Meanwhile, Kameshwari J, 103, received her first dose of Covid-19 vaccine on Tuesday, perhaps becoming India’s oldest woman to get vaccinated. Kameshwari was accompanied by her 77-year-old son Prasad Rao and other family members eligible for vaccination. On International Women’s Day, the state celebrated the participation of women in the fight against Covid by inaugurating an all-women’s pink vaccination booth at CV Raman Hospital.
Source: Deccan Herald, Indian Express, The Times of India
HC stops tree felling by KRDCL
Having felled more than 2,300 trees for road-widening around Bengaluru, the KRDCL (Karnataka Road Development Corporation Limited) was on its way to clear more. But it has been stopped by the High Court. The court was looking into KRDCL’s claim that the Karnataka Preservation of Trees Act would apply only within BBMP limits and not to the outskirts of Bengaluru.
A report by the court-appointed committee of experts from the University of Agricultural Sciences, GKVK (Gandhi Krishi Vigyana Kendra), said that KRDCL has already felled 2,347 trees for road projects in different forest ranges including KR Puram, Yelahanka, Devanahalli, Nelamangala, Doddaballapura, Malleswaram and Ramanagara. It recommended that the number of trees to be cut further could be reduced to 1,721, from the sanctioned number of 5,297. The report also said that as many as 100 heritage trees could be saved if KRDCL makes minor changes in the project alignment.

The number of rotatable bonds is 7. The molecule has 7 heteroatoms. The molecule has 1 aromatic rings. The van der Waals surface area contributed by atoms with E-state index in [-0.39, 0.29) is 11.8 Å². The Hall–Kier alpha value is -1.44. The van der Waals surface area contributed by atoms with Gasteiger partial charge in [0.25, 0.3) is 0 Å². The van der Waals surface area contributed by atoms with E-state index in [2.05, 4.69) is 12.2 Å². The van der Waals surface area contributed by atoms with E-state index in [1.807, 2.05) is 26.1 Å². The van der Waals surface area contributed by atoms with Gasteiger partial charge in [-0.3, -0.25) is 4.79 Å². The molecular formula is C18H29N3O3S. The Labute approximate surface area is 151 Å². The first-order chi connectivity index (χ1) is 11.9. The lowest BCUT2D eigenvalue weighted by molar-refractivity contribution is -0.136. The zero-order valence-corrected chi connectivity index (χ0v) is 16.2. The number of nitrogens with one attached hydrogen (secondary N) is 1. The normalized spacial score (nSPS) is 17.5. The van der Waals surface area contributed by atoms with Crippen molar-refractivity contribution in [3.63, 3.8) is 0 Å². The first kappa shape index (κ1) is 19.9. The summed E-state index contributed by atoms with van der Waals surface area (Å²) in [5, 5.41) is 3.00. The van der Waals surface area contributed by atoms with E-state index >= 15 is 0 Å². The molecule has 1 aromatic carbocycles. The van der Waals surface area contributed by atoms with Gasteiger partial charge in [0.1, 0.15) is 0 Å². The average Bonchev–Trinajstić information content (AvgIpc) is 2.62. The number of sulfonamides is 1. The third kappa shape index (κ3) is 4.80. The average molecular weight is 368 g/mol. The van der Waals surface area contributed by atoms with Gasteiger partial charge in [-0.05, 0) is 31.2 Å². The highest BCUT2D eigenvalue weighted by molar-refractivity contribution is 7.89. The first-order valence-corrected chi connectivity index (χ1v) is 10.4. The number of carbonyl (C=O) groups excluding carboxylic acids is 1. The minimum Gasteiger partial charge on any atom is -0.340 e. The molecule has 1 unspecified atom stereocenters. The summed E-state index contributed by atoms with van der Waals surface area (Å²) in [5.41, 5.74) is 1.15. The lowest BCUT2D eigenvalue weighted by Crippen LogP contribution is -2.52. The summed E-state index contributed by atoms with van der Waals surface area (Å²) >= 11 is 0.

Source: Deccan Herald, Bangalore Mirror
Demolition notice to 277 illegal religious structures
The BBMP, on March 5, issued show cause notices to 277 illegal religious structures built after September 29, 2009, the cut-off date set by the Supreme court to prevent such constructions. The managements of the religious structures have been given two weeks to respond, after which the BBMP will take decision on a case-by-case basis to demolish them.
BBMP submitted to the High Court that it had identified 2,170 unauthorised religious structures on public land overall. Of these structures, 1,893 were built before the cut-off date. Among these structures too, 240 have been recommended for demolition, 105 for relocation, and the remaining 1,548 for regularisation.